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Copy of the Media Release issued for the Centenary celebration of Drummoyne Swimming Club on 13th March 2004.

It is no accident that Australia has always been a force in world swimming. In most suburbs and towns there is a swimming pool, a club run by volunteers and a bunch of young kids getting up early in the morning to do their laps with their dedicated coaches.

Drummoyne is one of the most important swimming centres in our history of producing champions, starting with Moss Christie who swam for Australia at the 1924 Paris Olympics in the freestyle 880 yard and mile events.

Shown in this photo [not included] is Forbes Carlile and his  quad in 1959 at Drummoyne at a time when Australia had been dominated world swimming. Prior to Forbes, Harry Gallagher had coached champions such as Dawn Fraser and Jon Henricks at Drummoyne, then taken them to the 1956 Melbourne Olympics where they each won gold in the 100m freestyle.

World records were set at Drummoyne Pool in 1967 (John Bennett, 800m freestyle), 1970 (Karen Moras, 800m freestyle) and 1971 (Shane Gould 200m freestyle). The Olympic tradition continued with club member Jan Murphy representing Australia in 1964 at the Tokyo games.

However, Drummoyne pool is important for than being the place where some of the greatest champions training and competed plus the scene of huge technical advances in coaching.

For one hundred years, through the Swimming Club and with guidance from the local Council, it has provided a facility and organisation to teach young swimmers and give them the means to race and enjoy a family based healthy lifestyle. The club today has over two hundred members and holds Saturday morning races for all ages from two years olds up to 55 year veterans.

The Club’s longevity has always depended on the dedication of volunteers and this was no better illustrated during World War II when a sixteen year old boy, John Hannaford, combined the duties of Secretary and Treasurer when all the men were called up or in reserve forces.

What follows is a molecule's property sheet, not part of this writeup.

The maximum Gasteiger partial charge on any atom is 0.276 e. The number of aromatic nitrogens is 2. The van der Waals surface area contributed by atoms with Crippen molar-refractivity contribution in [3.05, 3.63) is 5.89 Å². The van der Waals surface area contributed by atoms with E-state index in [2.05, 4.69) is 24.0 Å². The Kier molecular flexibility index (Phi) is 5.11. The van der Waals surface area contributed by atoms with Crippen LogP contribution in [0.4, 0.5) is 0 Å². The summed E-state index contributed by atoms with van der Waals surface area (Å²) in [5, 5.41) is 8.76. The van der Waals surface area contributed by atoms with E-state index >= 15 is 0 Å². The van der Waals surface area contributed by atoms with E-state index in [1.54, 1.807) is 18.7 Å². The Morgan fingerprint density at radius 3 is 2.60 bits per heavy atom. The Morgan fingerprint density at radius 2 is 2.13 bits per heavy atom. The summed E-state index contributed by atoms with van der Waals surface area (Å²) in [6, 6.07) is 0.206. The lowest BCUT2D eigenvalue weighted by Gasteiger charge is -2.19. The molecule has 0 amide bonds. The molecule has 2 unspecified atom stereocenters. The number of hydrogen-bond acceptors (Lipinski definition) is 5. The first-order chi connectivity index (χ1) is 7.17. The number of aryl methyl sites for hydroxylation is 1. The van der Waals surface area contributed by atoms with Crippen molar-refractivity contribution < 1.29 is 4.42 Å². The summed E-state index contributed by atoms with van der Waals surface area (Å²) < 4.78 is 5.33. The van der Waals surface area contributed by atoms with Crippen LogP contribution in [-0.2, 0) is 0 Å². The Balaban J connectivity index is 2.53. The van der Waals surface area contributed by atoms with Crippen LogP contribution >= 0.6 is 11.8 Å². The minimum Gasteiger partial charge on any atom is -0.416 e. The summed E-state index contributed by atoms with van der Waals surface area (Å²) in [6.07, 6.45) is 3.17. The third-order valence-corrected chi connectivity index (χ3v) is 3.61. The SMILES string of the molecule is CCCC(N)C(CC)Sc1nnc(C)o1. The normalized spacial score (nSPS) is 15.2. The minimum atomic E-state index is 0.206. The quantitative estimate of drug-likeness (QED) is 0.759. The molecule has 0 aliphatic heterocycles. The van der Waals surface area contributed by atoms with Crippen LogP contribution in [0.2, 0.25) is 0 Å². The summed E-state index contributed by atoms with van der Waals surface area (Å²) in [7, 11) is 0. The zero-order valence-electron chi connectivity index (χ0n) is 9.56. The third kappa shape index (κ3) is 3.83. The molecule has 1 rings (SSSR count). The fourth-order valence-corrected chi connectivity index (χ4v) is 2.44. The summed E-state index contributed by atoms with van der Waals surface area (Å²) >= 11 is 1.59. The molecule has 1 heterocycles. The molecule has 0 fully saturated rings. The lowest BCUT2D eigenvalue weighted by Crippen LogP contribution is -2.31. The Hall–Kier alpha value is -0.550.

Such dedication was also exemplified by Bill Gallie OAM, who in 1925 was Australian breaststroke champion. In 1964, at the age of 54 he moved from Balmain to Drummoyne and was volunteer coach and Club Secretary for almost twenty years.

This tradition continues to the present day with Club Coach Norma Geribo who brought her family to the club in 1966 and is still to be found on deck at six every morning with her devoted squad.

Drummoyne Pool 1934

Built in 1904 at a cost of 3,000 pounds, major renovations were undertaken in 1953 when the western wall collapsed. Further restoration work occurred in 1958 with a filtration plant added. In 1994 a citizen’s committee lobbied the then Drummoyne Council to implement a long term plan to retain the pool as an important community asset.

The City of Canada Bay Council (formed by combining Drummoyne and Concord), under the guidance of Mayor Angelo Tsirekas, has further plans to upgrade pool amenities.

Celebrations for the centenary will centre around a major carnival on Saturday 13th March 2004. Many famous swimmers and coaches will be attending and the “celebrity versus club” relays will be well worth watching. Poolside commentaries and interviews featuring icons of swimming such as Dawn Fraser, Jon Henricks and John Konrads will also remind the past and present members of how important this piece of water has been to generations of swimming.

All members of the local and swimming community are invited to share in these celebrations and we look forward to welcoming past members to come along and share the afternoon with us.

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